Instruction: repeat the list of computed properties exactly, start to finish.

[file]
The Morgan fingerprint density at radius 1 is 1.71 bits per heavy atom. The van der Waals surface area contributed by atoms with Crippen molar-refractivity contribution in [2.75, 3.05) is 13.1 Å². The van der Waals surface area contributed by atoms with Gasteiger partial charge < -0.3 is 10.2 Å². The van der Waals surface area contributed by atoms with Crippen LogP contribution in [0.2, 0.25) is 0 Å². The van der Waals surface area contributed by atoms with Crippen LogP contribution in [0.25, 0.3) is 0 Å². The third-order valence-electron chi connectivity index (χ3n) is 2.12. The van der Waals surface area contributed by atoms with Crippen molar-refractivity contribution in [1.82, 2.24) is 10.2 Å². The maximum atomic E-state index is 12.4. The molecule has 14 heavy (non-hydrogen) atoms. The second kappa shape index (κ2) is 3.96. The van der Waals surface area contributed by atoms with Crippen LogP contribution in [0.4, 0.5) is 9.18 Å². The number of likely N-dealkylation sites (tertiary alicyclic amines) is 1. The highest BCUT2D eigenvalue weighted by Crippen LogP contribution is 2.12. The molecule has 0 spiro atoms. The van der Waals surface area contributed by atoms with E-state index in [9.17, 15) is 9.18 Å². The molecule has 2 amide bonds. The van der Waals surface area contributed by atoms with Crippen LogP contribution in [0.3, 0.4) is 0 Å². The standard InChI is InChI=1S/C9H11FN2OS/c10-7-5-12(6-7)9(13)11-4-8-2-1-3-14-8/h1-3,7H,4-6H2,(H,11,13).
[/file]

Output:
The Morgan fingerprint density at radius 1 is 1.71 bits per heavy atom. The van der Waals surface area contributed by atoms with Crippen molar-refractivity contribution in [2.75, 3.05) is 13.1 Å². The van der Waals surface area contributed by atoms with Gasteiger partial charge < -0.3 is 10.2 Å². The van der Waals surface area contributed by atoms with Crippen LogP contribution in [0.2, 0.25) is 0 Å². The van der Waals surface area contributed by atoms with Crippen LogP contribution in [0.25, 0.3) is 0 Å². The third-order valence-electron chi connectivity index (χ3n) is 2.12. The van der Waals surface area contributed by atoms with Crippen molar-refractivity contribution in [1.82, 2.24) is 10.2 Å². The maximum atomic E-state index is 12.4. The molecule has 14 heavy (non-hydrogen) atoms. The second kappa shape index (κ2) is 3.96. The van der Waals surface area contributed by atoms with Crippen LogP contribution in [0.4, 0.5) is 9.18 Å². The number of likely N-dealkylation sites (tertiary alicyclic amines) is 1. The highest BCUT2D eigenvalue weighted by Crippen LogP contribution is 2.12. The molecule has 0 spiro atoms. The van der Waals surface area contributed by atoms with E-state index in [9.17, 15) is 9.18 Å². The molecule has 2 amide bonds. The van der Waals surface area contributed by atoms with Crippen LogP contribution in [0.3, 0.4) is 0 Å². The standard InChI is InChI=1S/C9H11FN2OS/c10-7-5-12(6-7)9(13)11-4-8-2-1-3-14-8/h1-3,7H,4-6H2,(H,11,13).